Irish News cartoonist Ian Knox was last night praised for his "gift of finding the perfect illustration" as an exhibition showcasing decades of his life's work was launched in Belfast. His "original way of seeing things" has seen him produce works of art spanning several decades and last night his drawings went on show in a rare solo exhibition. From newspaper cartoons to material featured on TV, as well as book and magazine illustrations, a wide variety of his original work is on display for the first time.
The 'Lifelines and Deadlines' exhibition opened at the Crescent Arts Centre in Belfast last night and was attended by a host of artists, journalists and politicians. The month-long exhibition showcases the 70-year-old's award-winning work, spanning several decades.
The work on show features originals from his socio-political cartoons for The Irish News.
He first began drawing for the newspaper in 1989 and much of his work for The Irish News is on show, with everything from his political satire cartoons to illustrating the big news and current affairs of the day.
There are black-and-white cartoons on show as well as colour creations showcasing the time he had spent dedicated to his drawing. His material from the 'If You Ask Me' slot on BBC2's award-winning Hearts and Minds programme is also included in the exhibition. Visitors to the exhibition will also be able to see his cartoons from Sky News, Channel 4 News, BBC2 and Newsnight.
The Belfast man, who was the original artist on the hugely popular Pongalongapongo strip, describes his work as "an entertaining visual reminder of our own unique dysfunctional part of an even greater dysfunctional world". He trained as an architect at Edinburgh College of Art and He-riot-Watt University in the 1960s and worked as an architect before establishing himself as a cartoon-ist.
During the 1970s he worked in animation in London and in Canada. He then joined Red Weekly and Socialist Challenge as a political cartoonist, as well as contributing to various children's comics for IPC comics from 1975 to 1980. Mr Knox said there was "a lot to see" at the exhibition.
"It is with a certain amount of trepidation, but I hope it people will enjoy it," he said.
Irish News columnist Fionnuala O Connor spoke at the exhibition launch and praised Mr Knox for his artistic contributions. "Ian is prized by many for his good jokes, very funny images that come out of an original way of seeing things," she said.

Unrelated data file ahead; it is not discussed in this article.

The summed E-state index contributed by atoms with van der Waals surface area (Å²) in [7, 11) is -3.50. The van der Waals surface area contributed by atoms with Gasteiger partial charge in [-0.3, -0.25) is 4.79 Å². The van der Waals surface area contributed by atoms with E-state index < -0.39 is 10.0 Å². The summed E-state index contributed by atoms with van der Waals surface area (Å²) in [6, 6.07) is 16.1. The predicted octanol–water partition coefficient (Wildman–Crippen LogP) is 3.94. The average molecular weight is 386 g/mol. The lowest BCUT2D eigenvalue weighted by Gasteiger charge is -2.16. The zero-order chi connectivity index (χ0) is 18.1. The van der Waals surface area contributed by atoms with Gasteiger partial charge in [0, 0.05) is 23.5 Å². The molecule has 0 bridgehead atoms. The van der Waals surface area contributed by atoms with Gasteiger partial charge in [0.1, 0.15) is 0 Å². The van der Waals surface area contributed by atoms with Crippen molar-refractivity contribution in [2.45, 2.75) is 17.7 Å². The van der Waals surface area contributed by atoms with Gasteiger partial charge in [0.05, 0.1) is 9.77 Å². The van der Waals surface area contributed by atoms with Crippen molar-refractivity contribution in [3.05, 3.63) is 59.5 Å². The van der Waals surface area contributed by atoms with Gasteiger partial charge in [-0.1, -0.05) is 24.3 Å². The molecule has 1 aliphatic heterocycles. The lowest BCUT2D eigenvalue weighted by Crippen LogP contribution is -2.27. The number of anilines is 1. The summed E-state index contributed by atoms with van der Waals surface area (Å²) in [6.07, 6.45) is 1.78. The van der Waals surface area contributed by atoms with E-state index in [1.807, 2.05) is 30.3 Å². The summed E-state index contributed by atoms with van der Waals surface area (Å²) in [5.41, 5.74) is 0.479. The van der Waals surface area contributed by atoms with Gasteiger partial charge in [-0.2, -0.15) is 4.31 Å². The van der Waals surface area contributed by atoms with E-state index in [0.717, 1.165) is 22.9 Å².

"His best caricatures are lasting memorials to the daftness and two-facedness of political figures. But he also has the gift of finding the perfect illustration for sadness and major moments, in drawings that catch likenesses with a selflessness rare enough among the very talented. That range of skills is under-pinned by strength of character - stubbornness, some might say, the other side of his originality, fidelity to his own version of politics. He makes editors chew their nails, but they must know we are lucky to have him."The Lifelines and Deadlines exhibition runs until January 11 (Monday to Saturday) from 10am to 6pm.
Fionnualla O'Connor made an address, She noted "How old tech they [the cartoons] are." She thanked Fiona McGarry who works at the Irish News and looks after Ian Knox. She said that rising to big moments is something all journalists aspire, and that Ian has always risen to the occasion. She concluded by saying that "may Ian live forever because there's no one who can do that [farewell cartoon like the one he did for Rowel Friers] for Ian."
Ian then spoke, saying that he lived a very "sheltered life" and that he "felt like a rabbit in a spot of very benevolent headlights." He then said, "I will continue to be very insulting."
Tim McGarry then spoke, saying that Ian drew "everything you wanted to know about Northern Ireland but were too terrorized to ask." Cracked the joke that "Your work is so good it even makes people want to buy the Irish news."
Click below to see a selection of images from the night and a sample of the work on show: